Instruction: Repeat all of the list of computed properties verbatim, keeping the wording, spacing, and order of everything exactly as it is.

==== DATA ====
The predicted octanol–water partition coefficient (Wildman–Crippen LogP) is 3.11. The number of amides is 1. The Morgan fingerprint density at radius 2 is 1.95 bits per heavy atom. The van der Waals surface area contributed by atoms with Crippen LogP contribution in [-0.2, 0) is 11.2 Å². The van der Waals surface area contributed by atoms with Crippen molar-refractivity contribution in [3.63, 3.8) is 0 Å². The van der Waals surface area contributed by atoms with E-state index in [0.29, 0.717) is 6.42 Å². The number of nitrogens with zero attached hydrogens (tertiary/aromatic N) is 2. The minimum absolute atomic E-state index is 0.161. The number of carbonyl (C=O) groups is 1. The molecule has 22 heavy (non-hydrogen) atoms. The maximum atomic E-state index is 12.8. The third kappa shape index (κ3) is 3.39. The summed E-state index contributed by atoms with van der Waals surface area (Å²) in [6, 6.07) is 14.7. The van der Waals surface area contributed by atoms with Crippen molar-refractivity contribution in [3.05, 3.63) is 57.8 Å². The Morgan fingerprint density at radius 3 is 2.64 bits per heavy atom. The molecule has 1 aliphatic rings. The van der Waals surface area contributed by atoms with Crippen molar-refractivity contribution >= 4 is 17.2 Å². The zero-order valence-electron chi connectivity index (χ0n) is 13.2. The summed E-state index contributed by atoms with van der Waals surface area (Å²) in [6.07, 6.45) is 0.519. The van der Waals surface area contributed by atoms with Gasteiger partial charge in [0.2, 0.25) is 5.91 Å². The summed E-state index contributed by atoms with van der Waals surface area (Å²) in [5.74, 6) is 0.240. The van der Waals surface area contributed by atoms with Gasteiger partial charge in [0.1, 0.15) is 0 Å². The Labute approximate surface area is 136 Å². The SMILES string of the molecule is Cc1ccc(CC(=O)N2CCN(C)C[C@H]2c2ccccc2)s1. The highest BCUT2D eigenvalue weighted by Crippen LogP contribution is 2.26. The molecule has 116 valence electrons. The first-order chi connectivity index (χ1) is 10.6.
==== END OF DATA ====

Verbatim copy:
The predicted octanol–water partition coefficient (Wildman–Crippen LogP) is 3.11. The number of amides is 1. The Morgan fingerprint density at radius 2 is 1.95 bits per heavy atom. The van der Waals surface area contributed by atoms with Crippen LogP contribution in [-0.2, 0) is 11.2 Å². The van der Waals surface area contributed by atoms with Crippen molar-refractivity contribution in [3.63, 3.8) is 0 Å². The van der Waals surface area contributed by atoms with E-state index in [0.29, 0.717) is 6.42 Å². The number of nitrogens with zero attached hydrogens (tertiary/aromatic N) is 2. The minimum absolute atomic E-state index is 0.161. The number of carbonyl (C=O) groups is 1. The molecule has 22 heavy (non-hydrogen) atoms. The maximum atomic E-state index is 12.8. The third kappa shape index (κ3) is 3.39. The summed E-state index contributed by atoms with van der Waals surface area (Å²) in [6, 6.07) is 14.7. The van der Waals surface area contributed by atoms with Crippen molar-refractivity contribution in [3.05, 3.63) is 57.8 Å². The Morgan fingerprint density at radius 3 is 2.64 bits per heavy atom. The molecule has 1 aliphatic rings. The van der Waals surface area contributed by atoms with Crippen molar-refractivity contribution >= 4 is 17.2 Å². The zero-order valence-electron chi connectivity index (χ0n) is 13.2. The summed E-state index contributed by atoms with van der Waals surface area (Å²) in [6.07, 6.45) is 0.519. The van der Waals surface area contributed by atoms with Gasteiger partial charge in [0.2, 0.25) is 5.91 Å². The summed E-state index contributed by atoms with van der Waals surface area (Å²) in [5.74, 6) is 0.240. The van der Waals surface area contributed by atoms with Gasteiger partial charge in [0.1, 0.15) is 0 Å². The Labute approximate surface area is 136 Å². The SMILES string of the molecule is Cc1ccc(CC(=O)N2CCN(C)C[C@H]2c2ccccc2)s1. The highest BCUT2D eigenvalue weighted by Crippen LogP contribution is 2.26. The molecule has 116 valence electrons. The first-order chi connectivity index (χ1) is 10.6.